During my time with the receiver I acquired an Emotiva UPA-7-7 channel separate power amplifier which outputs a true 120 Watts X 7 channels (with all channels driven). I connected this to the Anthem to see if I could better its sound or power output. The sound of the amp inside the Anthem was just as dynamic and forceful, but no more so. The Emotiva didn’t seem quite as detailed as the amplifier section inside the Anthem receiver. Another reason some prefer separate power amps is due to the reduction in noise floor. In my listening, I was able to discern no noticeable difference between the setups. This is to be expected, but not taken for granted, as Anthem has been designing preamp/amps for a long time and knows the importance of isolating circuits from each other. In my 15X20X8 multi-purpose room the amps inside the Anthem receiver gave me all the power I could want without needing a separate power amp, your mileage may vary. In short, the only reason I would ever consider adding an external amplifier would be for incredibly difficult loads to drive like possibly an electrostat. Even then, you’d want to go for a much higher power rated unit.
The main drawbacks to saving money on the higher end Anthem models with this one is that you only get 1 HDMI output (only 4 in), lose USB input ability for music, lose network functionality such as Pandora, Netflix, internet radio stations, etc., and get a much less power amplifier. Initially, I though these missing options would be a deal breaker for many considering a this receiver against other $1000 competitors, almost all of which offer these feature and more. The more I used the receiver and thought about which options were absent the more I realized how smart the Anthem design team was in only cutting options that could be performed by other equipment you most likely already own (or can easily work around).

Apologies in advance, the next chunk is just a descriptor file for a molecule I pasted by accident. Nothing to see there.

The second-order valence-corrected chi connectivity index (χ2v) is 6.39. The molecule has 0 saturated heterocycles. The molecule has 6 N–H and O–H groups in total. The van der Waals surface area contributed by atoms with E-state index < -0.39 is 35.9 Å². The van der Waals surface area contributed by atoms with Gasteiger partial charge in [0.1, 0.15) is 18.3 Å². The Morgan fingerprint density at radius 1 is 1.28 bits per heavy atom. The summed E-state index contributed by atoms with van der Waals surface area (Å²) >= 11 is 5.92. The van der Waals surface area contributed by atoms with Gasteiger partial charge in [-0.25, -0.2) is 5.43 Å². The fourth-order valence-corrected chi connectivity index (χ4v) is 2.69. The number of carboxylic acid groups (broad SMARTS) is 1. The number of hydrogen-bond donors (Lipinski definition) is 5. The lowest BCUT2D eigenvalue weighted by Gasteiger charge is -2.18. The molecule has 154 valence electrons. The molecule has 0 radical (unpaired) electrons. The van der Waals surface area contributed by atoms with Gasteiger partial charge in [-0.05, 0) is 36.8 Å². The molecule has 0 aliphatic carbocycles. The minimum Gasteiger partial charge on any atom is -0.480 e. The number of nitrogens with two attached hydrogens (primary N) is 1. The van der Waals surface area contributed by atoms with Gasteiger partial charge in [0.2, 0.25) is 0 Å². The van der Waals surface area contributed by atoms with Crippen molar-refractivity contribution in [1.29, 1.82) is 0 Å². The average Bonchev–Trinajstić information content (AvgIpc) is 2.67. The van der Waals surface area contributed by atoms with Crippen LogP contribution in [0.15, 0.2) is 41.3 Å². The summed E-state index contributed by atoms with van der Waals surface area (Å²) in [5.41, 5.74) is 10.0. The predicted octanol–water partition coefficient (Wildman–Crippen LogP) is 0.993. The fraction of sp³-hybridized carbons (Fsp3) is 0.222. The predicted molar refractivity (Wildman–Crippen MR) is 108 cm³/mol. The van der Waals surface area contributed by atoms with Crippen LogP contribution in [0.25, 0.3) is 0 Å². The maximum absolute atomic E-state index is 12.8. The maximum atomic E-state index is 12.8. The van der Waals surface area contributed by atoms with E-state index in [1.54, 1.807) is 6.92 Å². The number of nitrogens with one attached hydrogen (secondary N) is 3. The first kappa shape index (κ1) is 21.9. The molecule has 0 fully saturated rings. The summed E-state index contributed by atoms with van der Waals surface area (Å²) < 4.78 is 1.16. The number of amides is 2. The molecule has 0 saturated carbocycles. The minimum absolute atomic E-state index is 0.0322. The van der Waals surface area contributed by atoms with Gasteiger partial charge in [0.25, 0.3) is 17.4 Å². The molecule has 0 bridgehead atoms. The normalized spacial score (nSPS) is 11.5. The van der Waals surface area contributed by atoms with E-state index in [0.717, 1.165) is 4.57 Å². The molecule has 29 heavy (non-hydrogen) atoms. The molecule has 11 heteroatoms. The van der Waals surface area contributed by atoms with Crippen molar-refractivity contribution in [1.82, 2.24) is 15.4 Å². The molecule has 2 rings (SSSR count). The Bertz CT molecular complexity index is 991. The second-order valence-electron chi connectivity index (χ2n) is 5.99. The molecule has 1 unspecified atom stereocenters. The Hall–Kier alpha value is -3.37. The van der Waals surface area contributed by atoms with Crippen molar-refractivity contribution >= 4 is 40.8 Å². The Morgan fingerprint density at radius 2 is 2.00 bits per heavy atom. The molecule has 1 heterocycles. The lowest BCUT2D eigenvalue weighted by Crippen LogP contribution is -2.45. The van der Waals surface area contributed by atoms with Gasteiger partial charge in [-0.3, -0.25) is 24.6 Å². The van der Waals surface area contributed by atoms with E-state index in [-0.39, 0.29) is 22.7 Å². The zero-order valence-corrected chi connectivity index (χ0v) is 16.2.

For instance, if you have a front projector and need a second HDMI output, an HDMI splitter can be acquired for around $50. Outboard DACs are becoming increasingly popular and much less expensive recently. Most now include asynchronous USB so you can pipe the music straight from your computer to your receiver (this would almost eliminate the need for a USB port on the receiver). If network features are important to you, almost any good blu-ray player these days includes many more internet features than most any receiver, and most have USB inputs (some eSATA ports for inputting movies from external hard drives) for bringing music in from a thumb drive or other USB device. If you have a large room and like it really loud or have a heavy load to drive, Anthem has you covered as they’ve included 7.1 pre-amp outputs for running a separate power amplifier. For this review switched back and forth between Anthems amps and an Emotiva UPA-7 which runs 120 watts/channel with all channels driven (which is more all out power than the twice-the-price MRX 700 probably provides). I confirmed with Anthem’s engineers that all Anthem receivers (MRX 300/500/700) share the same DACs, video processors and chipsets (though they were reluctant to share model numbers due to how big a deal is made of these…the implementation is arguably more important). All together, I see now that Anthem made some good decisions on which options to cut to bring the price of this AVR down.
Conclusions About the Anthem MRX 300 Receiver
I went into this review expecting a lot. Though it’s not the most expensive receiver I’ve ever reviewed it does come from a company with racehorse pedigree, so I expected it to be everything a receiver could be, which it did not appear to be, at first glance. What it is, though, is a really strong offering with no unforgiveable drawbacks. It offers a sort of different approach to HT by cutting back only on options that can be had in other components or added later. (DACs, video processors, power amps, etc.) If the feature set is robust enough for you, and the amplifier power enough, you should definitely find an Anthem dealer and audition this one.